International Expert Exposes Under-Valuation Of OPL 245 Oil Block By Shell, ENI

A renowned international expert Stephen Roger from Athur D Little firm in the United Kingdom has faulted oil giants Shell and ENI for their evaluation of the OPL 245 block that is currently being probed by an international court.

On Thursday in Milan, Italy, Rogers told the court: “It is my opinion that the commercial value of the OPL 245 Licence as of April 29, 2011 can reasonably be placed at US$3.511m.” The Nigerian authorities had hired a lawyer, Lucio Lucia, who in turn had brought the British for his expert opinion.

Expert opinion on economic valuation and fiscal consideration of the OPL 245 block are crucial to determining cases of sleaze and malpractices linked with controversial transactions.

Under examination by Lucio, Rogers said: “In my view, Shell’s 2010 valuations using an oil price of US$60/bbl are too low to appropriately represent the value of Block 245 on April 29, 2011. Between March 2010 and April 29, 2011, the Brent oil price increased from around US$80/bbl to more than US$110/bbl, with the forward curve also rising in the same manner.”

The prosecutors were told that the industry developed clear expectations of progressively higher oil prices at the period. The jurists heard that it is reasonable to conclude that if Shell had diligently valued Block245 as at 29 April 2011, it would have applied an oil price assumption much higher than US$60/bbl to reflect the prevalent higher oil price environment.

It was argued that it is reasonable to conclude that the average Shell valuation in 2010, assuming a US$60/bbl oil price (US$1.619 million), was too low to represent a reliable value indicator for Block 245 at 29 April 2011. 

Nigerian rights group Human and Environmental Development Agenda (HEDA) Resource Centre had launched a probe into the deal, calling for global investigations. HEDA’s campaign is supported by a string of international anti-corruption groups Cornerhouse, Re:Common and Globalwitness. In 2018, the four groups blew the lid off, saying there were infractions in the valuation of the deal.

The submission of the British expert came after the Federal Government had hired Lucio, who took the British expert contracted by the lawyer on behalf of the Federal Government through the presentation of his written expert report and oral reaffirmation, leading to logical conclusions drawn by Arthur D Little on the economic terms under which the Resolution Agreements were drawn and signed between the oil companies and Nigerian officials.

Rogers proficient opinion confirmed the findings and conclusions of Dr. Don Hubert of Resources for Development Consulting as prejudicial to the interest of Nigeria. This was equally observed in earlier Department of Petroleum Resources (DPR) official letter on the Resolution Agreement.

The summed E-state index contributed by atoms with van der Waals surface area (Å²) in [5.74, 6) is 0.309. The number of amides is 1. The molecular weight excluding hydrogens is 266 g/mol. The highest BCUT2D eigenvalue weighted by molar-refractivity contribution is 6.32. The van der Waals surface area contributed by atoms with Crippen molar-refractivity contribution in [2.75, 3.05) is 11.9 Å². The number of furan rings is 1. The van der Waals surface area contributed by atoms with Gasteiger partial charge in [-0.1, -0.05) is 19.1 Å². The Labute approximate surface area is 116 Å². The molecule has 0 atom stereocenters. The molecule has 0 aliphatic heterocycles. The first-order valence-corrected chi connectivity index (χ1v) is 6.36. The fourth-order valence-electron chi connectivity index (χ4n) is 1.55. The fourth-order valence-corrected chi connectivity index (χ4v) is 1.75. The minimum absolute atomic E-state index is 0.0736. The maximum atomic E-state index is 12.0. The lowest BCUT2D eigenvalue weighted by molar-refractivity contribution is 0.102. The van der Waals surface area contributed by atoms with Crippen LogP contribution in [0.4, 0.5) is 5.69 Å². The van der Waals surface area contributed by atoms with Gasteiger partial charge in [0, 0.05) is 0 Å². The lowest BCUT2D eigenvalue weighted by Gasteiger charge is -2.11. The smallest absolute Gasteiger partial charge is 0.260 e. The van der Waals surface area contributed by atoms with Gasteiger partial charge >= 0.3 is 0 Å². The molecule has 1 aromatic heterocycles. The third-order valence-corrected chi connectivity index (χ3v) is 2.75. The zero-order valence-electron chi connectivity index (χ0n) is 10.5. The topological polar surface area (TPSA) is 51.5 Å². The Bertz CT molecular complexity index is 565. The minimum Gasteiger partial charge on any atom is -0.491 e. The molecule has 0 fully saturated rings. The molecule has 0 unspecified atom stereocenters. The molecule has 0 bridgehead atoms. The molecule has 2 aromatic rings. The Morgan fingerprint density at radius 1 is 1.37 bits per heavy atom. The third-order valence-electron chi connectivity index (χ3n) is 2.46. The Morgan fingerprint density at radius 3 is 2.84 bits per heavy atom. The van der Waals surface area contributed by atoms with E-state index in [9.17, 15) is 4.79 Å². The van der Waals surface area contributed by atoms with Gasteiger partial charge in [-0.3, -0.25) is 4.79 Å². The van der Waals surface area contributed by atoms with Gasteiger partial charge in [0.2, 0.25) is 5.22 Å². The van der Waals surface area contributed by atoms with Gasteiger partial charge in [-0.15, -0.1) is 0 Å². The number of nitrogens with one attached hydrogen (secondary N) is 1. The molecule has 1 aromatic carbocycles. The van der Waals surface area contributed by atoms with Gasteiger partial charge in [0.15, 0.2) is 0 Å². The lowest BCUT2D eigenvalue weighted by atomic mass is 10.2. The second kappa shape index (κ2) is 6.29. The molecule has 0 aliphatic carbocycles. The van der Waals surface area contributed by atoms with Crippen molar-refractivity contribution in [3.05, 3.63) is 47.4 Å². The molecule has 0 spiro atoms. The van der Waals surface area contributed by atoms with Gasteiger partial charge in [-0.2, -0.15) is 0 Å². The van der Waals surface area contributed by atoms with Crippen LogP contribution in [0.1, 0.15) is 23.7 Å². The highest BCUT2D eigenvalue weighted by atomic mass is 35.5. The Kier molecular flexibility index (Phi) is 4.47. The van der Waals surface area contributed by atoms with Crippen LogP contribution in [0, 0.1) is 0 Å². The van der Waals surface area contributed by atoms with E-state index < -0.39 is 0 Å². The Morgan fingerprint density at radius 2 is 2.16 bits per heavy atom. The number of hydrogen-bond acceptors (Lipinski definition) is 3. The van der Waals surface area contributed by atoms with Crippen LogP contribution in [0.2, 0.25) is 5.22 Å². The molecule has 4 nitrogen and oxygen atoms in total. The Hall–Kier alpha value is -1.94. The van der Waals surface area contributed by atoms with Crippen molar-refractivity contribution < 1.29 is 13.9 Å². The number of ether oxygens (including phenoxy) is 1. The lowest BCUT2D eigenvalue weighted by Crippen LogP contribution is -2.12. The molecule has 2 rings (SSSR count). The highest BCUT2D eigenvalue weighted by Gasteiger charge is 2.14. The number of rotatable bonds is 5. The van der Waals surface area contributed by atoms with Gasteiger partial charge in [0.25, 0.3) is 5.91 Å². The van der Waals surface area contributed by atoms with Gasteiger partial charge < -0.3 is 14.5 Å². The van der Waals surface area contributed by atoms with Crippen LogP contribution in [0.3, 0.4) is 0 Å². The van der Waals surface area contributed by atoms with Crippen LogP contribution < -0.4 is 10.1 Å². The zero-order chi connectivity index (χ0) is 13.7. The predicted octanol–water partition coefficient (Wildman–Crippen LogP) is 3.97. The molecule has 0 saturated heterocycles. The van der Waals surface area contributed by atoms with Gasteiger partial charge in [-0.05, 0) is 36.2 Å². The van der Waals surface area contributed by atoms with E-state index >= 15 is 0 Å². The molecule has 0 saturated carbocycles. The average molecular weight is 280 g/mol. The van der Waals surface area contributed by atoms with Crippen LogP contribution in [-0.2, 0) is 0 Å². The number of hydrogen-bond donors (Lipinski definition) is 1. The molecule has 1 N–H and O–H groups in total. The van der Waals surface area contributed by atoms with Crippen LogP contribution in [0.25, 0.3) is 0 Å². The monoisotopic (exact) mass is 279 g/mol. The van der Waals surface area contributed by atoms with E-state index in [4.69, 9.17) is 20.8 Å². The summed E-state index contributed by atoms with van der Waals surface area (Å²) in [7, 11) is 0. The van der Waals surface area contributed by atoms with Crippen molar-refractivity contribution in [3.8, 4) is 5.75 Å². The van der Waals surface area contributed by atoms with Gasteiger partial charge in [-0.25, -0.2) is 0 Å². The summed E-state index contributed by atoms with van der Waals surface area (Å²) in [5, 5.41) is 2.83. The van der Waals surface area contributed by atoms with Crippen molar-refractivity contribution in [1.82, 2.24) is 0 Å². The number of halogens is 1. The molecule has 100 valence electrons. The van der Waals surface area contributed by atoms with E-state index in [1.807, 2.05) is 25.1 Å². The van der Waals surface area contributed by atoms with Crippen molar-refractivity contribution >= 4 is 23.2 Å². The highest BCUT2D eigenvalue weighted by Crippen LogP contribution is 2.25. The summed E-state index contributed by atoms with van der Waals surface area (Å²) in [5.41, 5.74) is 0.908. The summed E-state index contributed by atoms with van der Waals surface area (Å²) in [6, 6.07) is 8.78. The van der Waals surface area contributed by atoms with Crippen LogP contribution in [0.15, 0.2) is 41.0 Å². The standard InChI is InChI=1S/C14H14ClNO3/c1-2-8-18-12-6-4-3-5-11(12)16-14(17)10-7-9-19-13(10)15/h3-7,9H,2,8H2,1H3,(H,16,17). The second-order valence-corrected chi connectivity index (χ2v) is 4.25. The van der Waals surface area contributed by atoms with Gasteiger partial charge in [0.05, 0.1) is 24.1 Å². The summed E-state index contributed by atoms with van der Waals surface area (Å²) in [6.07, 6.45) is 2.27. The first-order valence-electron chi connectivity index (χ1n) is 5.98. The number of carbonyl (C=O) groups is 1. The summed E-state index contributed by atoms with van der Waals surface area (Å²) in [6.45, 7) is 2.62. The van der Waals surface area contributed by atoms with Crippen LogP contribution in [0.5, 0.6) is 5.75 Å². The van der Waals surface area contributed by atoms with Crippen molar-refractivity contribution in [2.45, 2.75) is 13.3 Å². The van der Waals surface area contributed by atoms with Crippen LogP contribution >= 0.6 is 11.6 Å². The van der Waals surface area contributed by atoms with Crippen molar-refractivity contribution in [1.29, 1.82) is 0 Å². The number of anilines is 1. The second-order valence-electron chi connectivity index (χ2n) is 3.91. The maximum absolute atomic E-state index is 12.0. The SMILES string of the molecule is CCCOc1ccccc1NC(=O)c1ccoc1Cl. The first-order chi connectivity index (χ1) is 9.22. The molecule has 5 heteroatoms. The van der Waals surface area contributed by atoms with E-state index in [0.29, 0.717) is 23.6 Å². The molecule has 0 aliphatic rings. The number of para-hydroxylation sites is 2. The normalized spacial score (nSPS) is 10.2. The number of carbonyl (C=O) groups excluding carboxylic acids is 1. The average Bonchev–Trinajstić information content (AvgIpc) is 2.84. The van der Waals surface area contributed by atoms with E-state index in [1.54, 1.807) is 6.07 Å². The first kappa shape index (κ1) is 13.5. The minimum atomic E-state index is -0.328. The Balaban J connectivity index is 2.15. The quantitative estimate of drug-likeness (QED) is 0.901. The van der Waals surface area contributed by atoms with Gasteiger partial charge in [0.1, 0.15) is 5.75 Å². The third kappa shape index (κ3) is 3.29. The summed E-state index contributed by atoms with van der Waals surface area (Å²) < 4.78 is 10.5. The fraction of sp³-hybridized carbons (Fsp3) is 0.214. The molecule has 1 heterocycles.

In 2017, HEDA Resource Centre instituted legal action against Office of the Attorney General of the Federation and Minister of Justice to seek the Order of Mandamus from the Court to compel the Attorney General for a discharge of his constitutional responsibility as the Chief Law Officer and revoke the oil licence unconstitutionally allocated to Malabu in 1998. 

HEDA said the allocation represents an abuse of office and a violation of the Code of Conduct for Public Office Holders by former Minister of Petroleum Resources, Mr. Dan Etete, at the time of the allocation. The legal action, which the two oil companies and Malabu have individually applied to be joined to as interested parties with application granted, recently awarded cost against the office of the Attorney General for failure to file necessary process within required time. 

An excited Chairman of HEDA, Suraju Olanrewaju, who was in the Milan court to monitor the hearing, said: “The submission of the renowned expert is not only a validation of our expert’s previous finding but a vindication of our stand on the corruption and rip-off the allocation represents. The amount involved is sufficient to change the status of Nigeria from the world’s poverty capital.”

Rogers explained that he adopted a three-pronged approach to valuing the OPL 245 licence: an industry standard discounted cash flow analysis, examining Shell and ENI’s valuation at the time of the deal, and the price paid per barrel in comparable deals at the time.

“The market value of OPL 245 was $3.511 billion in 2011,” he said.

In his oral submission, he said: “ENI’s expert had apparently valued the block even higher, at $4.543 billion. They argue that despite this, the price paid ($1.3bn) is reasonable because of various risks.”

Rogers criticised this conclusion by ENI, saying: “ENI expert’s method is double discounts for risk.”

He further evaluated the value of gas, which ENI experts failed to include in the economic value of the block, at $167m and the value of additional exploration opportunities at $653m, using Shell and ENI’s data.

There was no cross-examination from the prosecutor or lawyers to Shell and ENI but the President of the court sought further clarification on the model and other conclusions of the expert. Lawyer to one of the suspects, Paolo Scaroni, challenged the experts on some findings.

Some Nigerian experts and other foreigners contracted by ENI and Shell are expected to present their expert reports to the court in writing and orally from April 17.

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